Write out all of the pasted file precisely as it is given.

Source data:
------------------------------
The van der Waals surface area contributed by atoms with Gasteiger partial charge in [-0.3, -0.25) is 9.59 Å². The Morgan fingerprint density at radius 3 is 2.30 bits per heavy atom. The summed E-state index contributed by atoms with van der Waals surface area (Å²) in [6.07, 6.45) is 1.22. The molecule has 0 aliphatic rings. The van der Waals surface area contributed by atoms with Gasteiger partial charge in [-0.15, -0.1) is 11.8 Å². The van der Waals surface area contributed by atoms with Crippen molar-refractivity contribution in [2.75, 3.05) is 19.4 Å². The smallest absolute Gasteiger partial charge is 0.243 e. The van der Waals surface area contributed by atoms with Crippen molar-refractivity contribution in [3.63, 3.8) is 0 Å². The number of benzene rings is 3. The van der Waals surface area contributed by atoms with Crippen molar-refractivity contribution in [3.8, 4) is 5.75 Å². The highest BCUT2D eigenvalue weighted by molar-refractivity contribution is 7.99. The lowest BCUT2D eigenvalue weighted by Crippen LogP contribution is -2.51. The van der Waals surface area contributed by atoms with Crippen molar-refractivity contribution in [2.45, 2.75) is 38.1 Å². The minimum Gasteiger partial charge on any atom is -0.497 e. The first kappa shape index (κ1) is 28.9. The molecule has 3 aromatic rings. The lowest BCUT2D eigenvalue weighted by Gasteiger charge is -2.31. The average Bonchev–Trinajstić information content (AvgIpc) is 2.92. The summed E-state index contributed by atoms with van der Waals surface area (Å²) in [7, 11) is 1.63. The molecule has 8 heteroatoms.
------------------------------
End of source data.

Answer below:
The van der Waals surface area contributed by atoms with Gasteiger partial charge in [-0.3, -0.25) is 9.59 Å². The Morgan fingerprint density at radius 3 is 2.30 bits per heavy atom. The summed E-state index contributed by atoms with van der Waals surface area (Å²) in [6.07, 6.45) is 1.22. The molecule has 0 aliphatic rings. The van der Waals surface area contributed by atoms with Gasteiger partial charge in [-0.15, -0.1) is 11.8 Å². The van der Waals surface area contributed by atoms with Crippen molar-refractivity contribution in [2.75, 3.05) is 19.4 Å². The smallest absolute Gasteiger partial charge is 0.243 e. The van der Waals surface area contributed by atoms with Crippen molar-refractivity contribution in [3.63, 3.8) is 0 Å². The number of benzene rings is 3. The van der Waals surface area contributed by atoms with Crippen molar-refractivity contribution in [3.8, 4) is 5.75 Å². The highest BCUT2D eigenvalue weighted by molar-refractivity contribution is 7.99. The lowest BCUT2D eigenvalue weighted by Crippen LogP contribution is -2.51. The van der Waals surface area contributed by atoms with Crippen molar-refractivity contribution in [2.45, 2.75) is 38.1 Å². The minimum Gasteiger partial charge on any atom is -0.497 e. The first kappa shape index (κ1) is 28.9. The molecule has 3 aromatic rings. The lowest BCUT2D eigenvalue weighted by Gasteiger charge is -2.31. The average Bonchev–Trinajstić information content (AvgIpc) is 2.92. The summed E-state index contributed by atoms with van der Waals surface area (Å²) in [7, 11) is 1.63. The molecule has 8 heteroatoms.